Wednesday, June 28, 2017

The Humble Pencil


I’ve been painfully aware that my rapid Watercolour Window Work exercises have become stale and much less rewarding over the last few months. Short of actually concentrating and working bit harder, which is difficult, I’ve taken the easier solution and changed my tools – hence the switch to pencil.

Actually, it’s been a very pleasant return. What’s not to like – it’s correctable when necessary, it’s dry, and unlike a wet brush doesn’t have ‘apparatus’ or the need to be re-charged with wash. The range of marks, and colour of course, is more restricted than the watercolour, but the pencil does have immediacy and speed that the watercolour can’t match, and that’s what these little live sketches are all about.

They’re still about the same size as the watercolour figures, but can be a touch smaller (the smaller the faster, as in the one of the bloke on the bike - which is about 4cm from helmet to tyre – and which simply would’ve been an indeterminate blob in watercolour).

The paper is still the A4 copy paper, and the graphite is the narrow 4B in my Staedtler clutch pencil, which keeps everything nice and clean, and probably favours my more linear style. I was never particularly fond of grinding away with a 6B – I always seemed to end up with most of it on my face – but it might be interesting to look one out that’s not broken-all-the-way-through and give it a whirl. I’ll see what happens.

I think it’s maybe quite odd that I’ve walked away from the pencil over the years. I think I stopped using one regularly for figure drawing at College when I began favouring Conte crayon for the hours and hours of studio work we had to do. Art Colleges were pretty strong on studio drawing then, and Monday was ‘Figure Drawing’ day. All day. If I remember correctly (and there may be some doubt about that) we started at 9.30 till maybe 12, then carried on after an hour’s lunch till 4pm, and that was, more often than not, a Single Pose. After a break for a cuppa, we’d have another session from 4.30 till 6.30 – with a different model, and maybe broken into two poses – just to finish off the day. It did actually pay off, because there was quite a high level of draughtsmanship amongst the students at the time, and I found that I was getting quite good results with the fine bistre, sanguine, and white Conte hard ‘pastel’ sticks (I loathed the dead black ones – completely lifeless). After College, if I was doing ‘window work’ or fast sketching off the telly, or landscape (which I did very, very, rarely indeed) I would most likely use watercolour (usually Indigo). When I started Artypainting again in 2007 one of the first things I discovered was that I had lost all the facility in my drawing, so I went off to Life Drawing classes, and what drawing medium did I use to get back into it? Yup, my trusty Conte crayons. I’ve used pencil for working ideas out, of course, but never for ‘serious’ work since, ooh, probably, the late 1970’s.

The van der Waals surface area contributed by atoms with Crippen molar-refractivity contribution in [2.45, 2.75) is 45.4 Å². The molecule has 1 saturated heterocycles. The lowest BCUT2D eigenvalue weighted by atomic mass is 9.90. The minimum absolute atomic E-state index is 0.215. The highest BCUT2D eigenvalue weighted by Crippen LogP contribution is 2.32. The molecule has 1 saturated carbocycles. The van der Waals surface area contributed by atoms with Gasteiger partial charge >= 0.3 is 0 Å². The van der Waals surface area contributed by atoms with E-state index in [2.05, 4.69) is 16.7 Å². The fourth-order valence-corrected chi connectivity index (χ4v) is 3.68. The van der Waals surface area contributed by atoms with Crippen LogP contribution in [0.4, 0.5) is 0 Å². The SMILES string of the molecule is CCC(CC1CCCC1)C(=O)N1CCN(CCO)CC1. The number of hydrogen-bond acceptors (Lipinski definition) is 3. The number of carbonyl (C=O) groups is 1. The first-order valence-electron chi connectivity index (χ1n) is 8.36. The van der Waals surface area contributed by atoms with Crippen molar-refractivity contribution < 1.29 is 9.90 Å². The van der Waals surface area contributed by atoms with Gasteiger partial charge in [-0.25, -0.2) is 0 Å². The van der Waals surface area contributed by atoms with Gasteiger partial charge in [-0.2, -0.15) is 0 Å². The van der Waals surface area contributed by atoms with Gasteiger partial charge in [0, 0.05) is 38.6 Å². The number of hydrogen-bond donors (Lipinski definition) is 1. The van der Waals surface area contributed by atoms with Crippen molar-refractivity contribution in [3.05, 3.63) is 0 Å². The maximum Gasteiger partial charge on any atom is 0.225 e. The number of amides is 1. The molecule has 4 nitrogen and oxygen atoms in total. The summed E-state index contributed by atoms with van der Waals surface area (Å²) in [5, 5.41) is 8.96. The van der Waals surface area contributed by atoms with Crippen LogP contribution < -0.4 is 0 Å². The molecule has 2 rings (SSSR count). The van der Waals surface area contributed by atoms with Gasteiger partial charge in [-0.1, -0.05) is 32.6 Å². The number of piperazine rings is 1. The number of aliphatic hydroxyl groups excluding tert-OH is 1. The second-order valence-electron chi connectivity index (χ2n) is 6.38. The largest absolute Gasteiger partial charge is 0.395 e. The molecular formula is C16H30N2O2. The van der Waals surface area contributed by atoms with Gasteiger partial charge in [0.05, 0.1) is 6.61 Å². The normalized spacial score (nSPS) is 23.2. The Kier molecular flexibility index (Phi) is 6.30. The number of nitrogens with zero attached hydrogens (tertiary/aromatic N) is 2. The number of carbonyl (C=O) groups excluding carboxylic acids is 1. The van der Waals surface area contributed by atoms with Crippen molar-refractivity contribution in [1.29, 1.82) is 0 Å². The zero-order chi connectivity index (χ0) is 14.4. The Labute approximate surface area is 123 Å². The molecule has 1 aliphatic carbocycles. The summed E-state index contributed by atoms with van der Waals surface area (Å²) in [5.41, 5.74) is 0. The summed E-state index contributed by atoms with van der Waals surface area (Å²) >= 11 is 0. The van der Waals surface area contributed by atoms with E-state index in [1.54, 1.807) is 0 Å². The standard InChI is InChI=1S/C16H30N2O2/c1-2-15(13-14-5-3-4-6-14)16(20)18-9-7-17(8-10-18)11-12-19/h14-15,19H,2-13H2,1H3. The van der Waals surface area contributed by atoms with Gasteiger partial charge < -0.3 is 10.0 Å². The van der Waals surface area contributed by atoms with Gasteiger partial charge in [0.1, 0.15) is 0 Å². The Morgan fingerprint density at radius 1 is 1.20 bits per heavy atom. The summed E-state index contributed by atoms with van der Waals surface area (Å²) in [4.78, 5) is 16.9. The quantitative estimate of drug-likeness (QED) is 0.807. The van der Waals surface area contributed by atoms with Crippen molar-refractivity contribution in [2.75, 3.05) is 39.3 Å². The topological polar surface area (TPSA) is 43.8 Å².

Which is a long time ago. About when this was playing every night on the juke box in Clarks Bar – where the art students’ drank, across the road from the college at the top corner of Lady Lawson Street. Not to be confused or mistaken for the other Clarks Bar (no connection) in Dundas Street. ‘Our’ Clarks Bar was also across the road from the Fire Station, so it had a quite strange atmosphere – the front bar had the fireman, who were fairly burly down-to-earth guys, very good at darts, while in the back lounge were all these young, arty long-haired, earnestly questing, collarless shirt wearing, hedonistic ‘finding themselves’ types who couldn’t handle their drink very well, who dominated the juke box. For some reason it changed its name to ‘Tap o’ Lauriston’ in the early 80’s and became quite the trendy hotspot for New Romantics and synthesizer bands, party contacts etc, until it suddenly all changed. One Saturday evening myself and Mr Walsh trotted along there looking for a good time, and the place was empty – both bars. We asked the barman (his first night) why, and he said that he wasn’t sure, but that someone had been murdered there a few days before. Well, more than a little shocked, we finished our drinks, and like everyone else had before us, moved on, never to return. The bar closed shortly after that, then the block was demolished, and a Novotel now occupies that space, blandly unaware of its colourful predecessor. 

Hmm. Well, there’s an anecdote you maybe didn’t expect to hear. I only posted a Window Work because I haven’t managed to finish anything this month, and I didn’t imagine for a minute that I’d be diving so deeply into the Waters of Nostalgia. Powerful stuff, that graphite.

To the humble pencil then, unjustly overlooked…

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